March Into the Unkown
It always seems this time of year is extra busy, and coupled with a few personal issues, the month of August disappeared! While busy, this time of year excites me because I LOVE fall! Apple cider, pumpkin farms, a crisp in the air - much like Joe Fox (Tom Hanks) in You've Got Mail, "It makes me wanna buy school supplies." (Which I always do, even though I'm not in school anymore.)
While thinking of this lovely romantic comedy, I'm reminded just how much I enjoy it! Nora Ephron was a prolific romantic comedy writer/producer, especially during the 90s, and in You've Got Mail, she brings to audiences a quirky, fun love story with amazing characters and even more amazing actors, plus it revolves around book stores - what's not to love? It is based on a play by Nikolaus Lazlo, which also inspired the first film iteration in 1940's The Shop Around the Corner (which stars Jimmy Stewart), and the Broadway musical, She Loves Me.
This take on Lazlo's Parfumerie brings the story into the 21st century as it revolves around a secret online flirtation through the iconic AOL e-mail platform between Kathleen Kelly (Meg Ryan) and Joe Fox. They both are falling in love, but have agreed not to share any personal details, so they have no idea who the other person is. When Joe's big box book store builds around the corner from Kathleen's children's book shop, she seeks advice from her online friend (Joe) who advises her to "Go to the mattresses". Because of this conflict, they become enemies in their daily lives, but when their online-selves agree to meet in person, Joe discovers the truth and must decide how to proceed.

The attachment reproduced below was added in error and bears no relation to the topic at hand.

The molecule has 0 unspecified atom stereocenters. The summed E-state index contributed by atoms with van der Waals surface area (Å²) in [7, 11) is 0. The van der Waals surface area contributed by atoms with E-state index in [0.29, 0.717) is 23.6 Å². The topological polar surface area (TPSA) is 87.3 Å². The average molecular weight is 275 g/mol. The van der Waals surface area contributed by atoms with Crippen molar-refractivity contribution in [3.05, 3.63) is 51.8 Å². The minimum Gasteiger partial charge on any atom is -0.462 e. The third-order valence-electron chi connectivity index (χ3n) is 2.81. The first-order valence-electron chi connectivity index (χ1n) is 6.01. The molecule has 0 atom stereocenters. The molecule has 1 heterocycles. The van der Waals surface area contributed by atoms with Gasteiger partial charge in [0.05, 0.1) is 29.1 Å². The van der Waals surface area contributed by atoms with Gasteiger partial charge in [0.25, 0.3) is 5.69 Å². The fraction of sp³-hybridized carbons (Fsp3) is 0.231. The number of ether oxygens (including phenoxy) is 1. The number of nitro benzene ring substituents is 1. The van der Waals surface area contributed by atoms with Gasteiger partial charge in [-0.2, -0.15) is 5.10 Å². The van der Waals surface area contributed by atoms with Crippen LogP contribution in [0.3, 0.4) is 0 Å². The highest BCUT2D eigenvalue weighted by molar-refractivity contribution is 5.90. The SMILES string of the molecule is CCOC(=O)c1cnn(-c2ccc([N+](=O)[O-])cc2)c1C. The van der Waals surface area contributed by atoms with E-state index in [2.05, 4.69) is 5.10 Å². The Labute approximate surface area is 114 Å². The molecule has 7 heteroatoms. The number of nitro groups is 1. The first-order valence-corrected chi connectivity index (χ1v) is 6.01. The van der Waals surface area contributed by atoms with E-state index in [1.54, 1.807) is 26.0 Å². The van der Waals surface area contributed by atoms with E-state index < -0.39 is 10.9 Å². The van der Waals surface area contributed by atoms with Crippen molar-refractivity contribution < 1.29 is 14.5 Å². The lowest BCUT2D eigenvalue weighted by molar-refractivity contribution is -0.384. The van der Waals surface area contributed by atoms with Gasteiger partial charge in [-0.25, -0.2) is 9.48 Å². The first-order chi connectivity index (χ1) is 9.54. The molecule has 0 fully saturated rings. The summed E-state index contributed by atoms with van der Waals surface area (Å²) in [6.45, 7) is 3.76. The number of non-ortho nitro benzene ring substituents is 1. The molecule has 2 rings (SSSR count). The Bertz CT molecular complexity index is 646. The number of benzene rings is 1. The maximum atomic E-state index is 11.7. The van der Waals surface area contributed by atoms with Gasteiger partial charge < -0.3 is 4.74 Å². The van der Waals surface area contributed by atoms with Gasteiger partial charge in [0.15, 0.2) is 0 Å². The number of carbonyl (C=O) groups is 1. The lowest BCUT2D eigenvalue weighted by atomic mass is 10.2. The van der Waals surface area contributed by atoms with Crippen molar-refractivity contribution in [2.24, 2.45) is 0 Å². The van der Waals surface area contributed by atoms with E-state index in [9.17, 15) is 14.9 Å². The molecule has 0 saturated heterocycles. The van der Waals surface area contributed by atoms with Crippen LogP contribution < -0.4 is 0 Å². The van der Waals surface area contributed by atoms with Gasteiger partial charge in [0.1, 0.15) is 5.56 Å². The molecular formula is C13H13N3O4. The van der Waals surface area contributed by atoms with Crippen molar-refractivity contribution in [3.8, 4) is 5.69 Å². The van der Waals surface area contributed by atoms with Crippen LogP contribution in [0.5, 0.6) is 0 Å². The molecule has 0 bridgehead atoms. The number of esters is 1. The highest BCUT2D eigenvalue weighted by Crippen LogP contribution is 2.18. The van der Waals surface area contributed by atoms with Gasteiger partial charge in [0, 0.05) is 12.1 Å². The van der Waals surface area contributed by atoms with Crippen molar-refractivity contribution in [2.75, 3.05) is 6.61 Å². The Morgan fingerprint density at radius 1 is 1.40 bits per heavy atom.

It gets a little sticky here on out, and I'm sure there are many debates about how Joe wins Kathleen over, but the takeaway for me is that Kathleen Kelly is an inspiring woman. She tried to take on the big-box store, and while she failed, she held her head high, still keeping her integrity intact as she picked herself up and carried on with the next phase of her professional career. There is a wonderful scene with her mother-figure, Birdie, when she decides to close the store. Birdie tells her "You are daring to imagine that you could have a different life. Oh, I know it doesn't feel like that. You feel like a big fat failure now. But you're not. You are marching into the unknown armed with...Nothing." How poignant, and very true of Kathleen. She grieved her loss, but she didn't stay there - she did march into the unknown, which is terrifying! But she reused to settle, and pushed past her fears and spoke up for herself, even putting Joe in his place a time or two as well.
I think Kathleen Kelly was a little ahead of her time back in 1998, and I'm glad she was as she showed women like me (15 year-old-me) that we didn't need to settle, could take a stand, and even if it didn't work out the way we'd hope, we could still succeed.